Alarm calls are similar to warning calls but are reserved for more immediate threats. For example, if a predator is spotted nearby, a squirrel may let out a high-pitched scream to alert other squirrels to the danger. This call is often accompanied by tail flicks and other body language that communicate the urgency of the situation.
Apart from tail-waving, squirrels also make some alarm calls to alert other squirrels. It is a series of barks like a “kuk” sound followed by a long sound of “quaa”. Sometimes these alarms start with slow moans also.
Squirrels also use communication with court potential mates. Male squirrels may perform a series of acrobatic displays to impress female squirrels, such as jumping from tree to tree or performing elaborate vocalizations. Female squirrels may also use vocalizations to communicate their interest in a male suitor.
A purr-like sound “muk-muk” indicates the pursuit of a female by a male squirrel. The baby squirrels make this sound when asking for food.
Sometimes the squirrels let out rattles and screeches to communicate their presence and warn off encroaching squirrels.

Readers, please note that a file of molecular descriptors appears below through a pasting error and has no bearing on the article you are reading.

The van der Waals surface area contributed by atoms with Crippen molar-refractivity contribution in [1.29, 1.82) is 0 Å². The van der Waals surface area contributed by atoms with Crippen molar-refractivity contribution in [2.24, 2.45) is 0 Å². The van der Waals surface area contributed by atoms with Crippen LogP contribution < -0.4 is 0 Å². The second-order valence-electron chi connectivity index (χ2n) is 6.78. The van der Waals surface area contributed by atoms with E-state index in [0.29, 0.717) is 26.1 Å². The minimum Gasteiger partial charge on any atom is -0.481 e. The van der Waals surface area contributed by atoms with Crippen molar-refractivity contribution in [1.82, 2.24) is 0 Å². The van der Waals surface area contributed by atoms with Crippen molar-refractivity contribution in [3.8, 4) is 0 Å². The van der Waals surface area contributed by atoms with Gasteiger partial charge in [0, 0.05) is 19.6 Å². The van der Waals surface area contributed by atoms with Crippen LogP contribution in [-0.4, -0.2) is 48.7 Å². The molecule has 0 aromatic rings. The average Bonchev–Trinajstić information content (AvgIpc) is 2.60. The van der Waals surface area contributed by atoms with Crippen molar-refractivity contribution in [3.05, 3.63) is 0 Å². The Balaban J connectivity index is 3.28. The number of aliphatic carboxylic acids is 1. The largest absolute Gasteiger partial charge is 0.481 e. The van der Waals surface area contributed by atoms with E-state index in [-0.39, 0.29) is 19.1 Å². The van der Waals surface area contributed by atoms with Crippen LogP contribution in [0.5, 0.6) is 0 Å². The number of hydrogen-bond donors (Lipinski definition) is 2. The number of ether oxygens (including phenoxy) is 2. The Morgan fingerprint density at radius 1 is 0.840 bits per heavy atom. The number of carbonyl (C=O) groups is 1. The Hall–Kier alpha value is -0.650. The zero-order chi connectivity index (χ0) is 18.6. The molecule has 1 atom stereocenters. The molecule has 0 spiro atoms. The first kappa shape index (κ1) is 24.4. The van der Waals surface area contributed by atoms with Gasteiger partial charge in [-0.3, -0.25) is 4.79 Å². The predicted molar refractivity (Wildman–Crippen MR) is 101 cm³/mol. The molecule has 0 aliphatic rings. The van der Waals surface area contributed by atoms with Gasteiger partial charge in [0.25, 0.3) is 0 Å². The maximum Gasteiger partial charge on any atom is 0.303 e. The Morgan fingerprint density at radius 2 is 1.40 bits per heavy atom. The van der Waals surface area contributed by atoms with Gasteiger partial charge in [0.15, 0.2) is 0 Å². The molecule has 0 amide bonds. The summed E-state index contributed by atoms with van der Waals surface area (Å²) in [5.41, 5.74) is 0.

When Are Squirrels Dangerous
Squirrel bites are dangerous. So you need to stay away from an upset or aggressive squirrel. Some signs they can attack are:
- Erect postures
- Wagging of tails
- Rattles and screeches
Squirrels are one of the most skittish creatures around. Unless you are a regular visitor, they will never come near.
If you want to understand what these cuties are chattering and rambling about, you need to notice their body language. You need to have an idea about the types of sounds they make.
(Sounds made by squirrels are discussed in my other article named “what sounds do squirrels make”).
I hope this article has thrown some light on the recognition and understanding of squirrel communication. Try remembering these while you observe squirrels next time. But yes, also be careful if you notice aggressive signs.
Cheers, to your next squirrel observation!